• Dave Foord
  • Enter your email address to subscribe to this blog and receive notifications of new posts by email.

    Join 1,641 other followers

  • Dave Foords Twitter

    • RT @greenfieldscc: after one loan player for our twos tomorrow @landrcl can anyone help? 4 days ago
    • Looking out the window and reminding my self that we are 3 days away from the ‘middle of summer’ 1 week ago
    • On my way to London, to look at potential of Moodle being used by a client to create a mobile friendly gamified sport development activity. 2 months ago
    • Heading up North, where I will be spending at least a week working on a huge Moodle migration project with a client. 3 months ago
    • RT @CharnwoodPE: 🏃🏻‍♂️🏃🏻‍♀️ - The 3 Charnwood medalist’s from the @dretsport Cross Country Cup! Harry Foord 1st 🥇, Colin Foord 2nd 🥈, and E… 3 months ago
  • Advertisements

Using a spreadsheet to automatically create a list of dates

Something that I witness far too often for my liking, is people manually entering a list of patterned dates into something – e.g. if someone is creating a scheme of work, where they want every Tuesday for a year, they sit there with a paper diary in front of them, flicking through the pages and manually typing in the date of every single Tuesday in the year. This is very time consuming, and prone to mistake.

Personally, I let the technology do the work for me, and usually spreadsheet software (e.g. Microsoft Excel).

Here is a short video showing 2 different techniques of how you can get Excel to create a list of dates that follow a pattern.



How to ‘Chop’ a YouTube video and embed it into PowerPoint


Addition to this post made on 20/11/12 – if you are wanting to embed a cropped YouTube video into Moodle then visit https://davefoord.wordpress.com/2012/11/20/cropping-a-youtube-video-before-adding-to-moodle/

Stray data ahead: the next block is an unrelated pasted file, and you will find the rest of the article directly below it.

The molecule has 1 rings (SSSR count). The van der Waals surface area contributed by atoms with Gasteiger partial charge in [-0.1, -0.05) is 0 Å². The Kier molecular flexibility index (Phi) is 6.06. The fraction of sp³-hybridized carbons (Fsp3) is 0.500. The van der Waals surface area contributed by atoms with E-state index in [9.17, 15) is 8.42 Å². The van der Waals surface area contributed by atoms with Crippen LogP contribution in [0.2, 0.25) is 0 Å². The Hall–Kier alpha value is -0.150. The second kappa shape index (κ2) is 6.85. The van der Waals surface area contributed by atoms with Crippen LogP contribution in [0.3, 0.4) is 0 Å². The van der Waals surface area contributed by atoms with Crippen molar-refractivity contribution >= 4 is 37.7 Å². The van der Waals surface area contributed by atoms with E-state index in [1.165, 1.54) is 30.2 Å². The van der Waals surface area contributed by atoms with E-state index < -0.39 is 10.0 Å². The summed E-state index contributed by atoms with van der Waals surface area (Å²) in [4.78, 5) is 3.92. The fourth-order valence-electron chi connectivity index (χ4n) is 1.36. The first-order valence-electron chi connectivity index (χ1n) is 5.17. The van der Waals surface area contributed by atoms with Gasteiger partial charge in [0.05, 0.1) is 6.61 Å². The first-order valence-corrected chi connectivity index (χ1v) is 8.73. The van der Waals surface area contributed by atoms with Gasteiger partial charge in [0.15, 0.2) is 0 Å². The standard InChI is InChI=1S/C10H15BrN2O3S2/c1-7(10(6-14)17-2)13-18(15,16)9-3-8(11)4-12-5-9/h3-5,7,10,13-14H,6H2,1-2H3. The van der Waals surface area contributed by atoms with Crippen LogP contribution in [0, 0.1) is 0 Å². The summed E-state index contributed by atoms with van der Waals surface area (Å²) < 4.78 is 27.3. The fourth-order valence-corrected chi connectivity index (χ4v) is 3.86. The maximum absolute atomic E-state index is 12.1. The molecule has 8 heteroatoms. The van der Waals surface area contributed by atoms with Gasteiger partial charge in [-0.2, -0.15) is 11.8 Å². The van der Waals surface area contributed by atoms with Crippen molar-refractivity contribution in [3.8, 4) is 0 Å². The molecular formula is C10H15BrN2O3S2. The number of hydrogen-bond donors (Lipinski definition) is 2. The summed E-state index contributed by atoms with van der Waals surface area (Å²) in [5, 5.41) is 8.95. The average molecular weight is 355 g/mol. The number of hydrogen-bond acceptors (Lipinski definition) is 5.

YouTube is a wonderful source of videos that can be used very effectively within education, but quite often we only want to show a certain part of the video rather than the whole thing. There is now a free and very easy to use method for doing this called TubeChop, and the output from this can be embedded easily into PowerPoint. One of the great things with TubeChop is you don’t even have to create an account on it, so no passwords to remember (or forget!)

Here is a screencast showing how easy this is to use.

Here is an example of a Example Of TubeChop In PowerPoint.

Although not shown in the screencast, TubeChop will also give you some embed code, so you can embed the chopped video into a blog, VLE or webpage. This is particularly useful to Blackboard users, as if you try to embed a YouTube video directly into Blackboard, you can run into difficulties as Blackboard cannot handle iframes (unless you remember to change the settings in Youtube to give the old embed code).

TubeChop (at the moment) doesn’t use iframes, so works well with Blackboard.

Sorry – I have had to turn comments off for this post, as was getting bombarded by spam, you can still comment on other posts in this blog.

Using Screenr to create learning objects (and keep them private)

Followers of this blog, will recognise that I am a big fan of Screenr, and use it a lot in my work – with most of the videos appearing on this blog being created with Screenr.
One of the things that I like is the ease with which I can share what I have produced as most of the time that is what I want to do, however within education there are times when people don’t want to share.

It is possible though to use Screenr to create resources, that you then keep private. They will be in the public domain for a few minutes during the process, but unlikely to be found during those few minutes.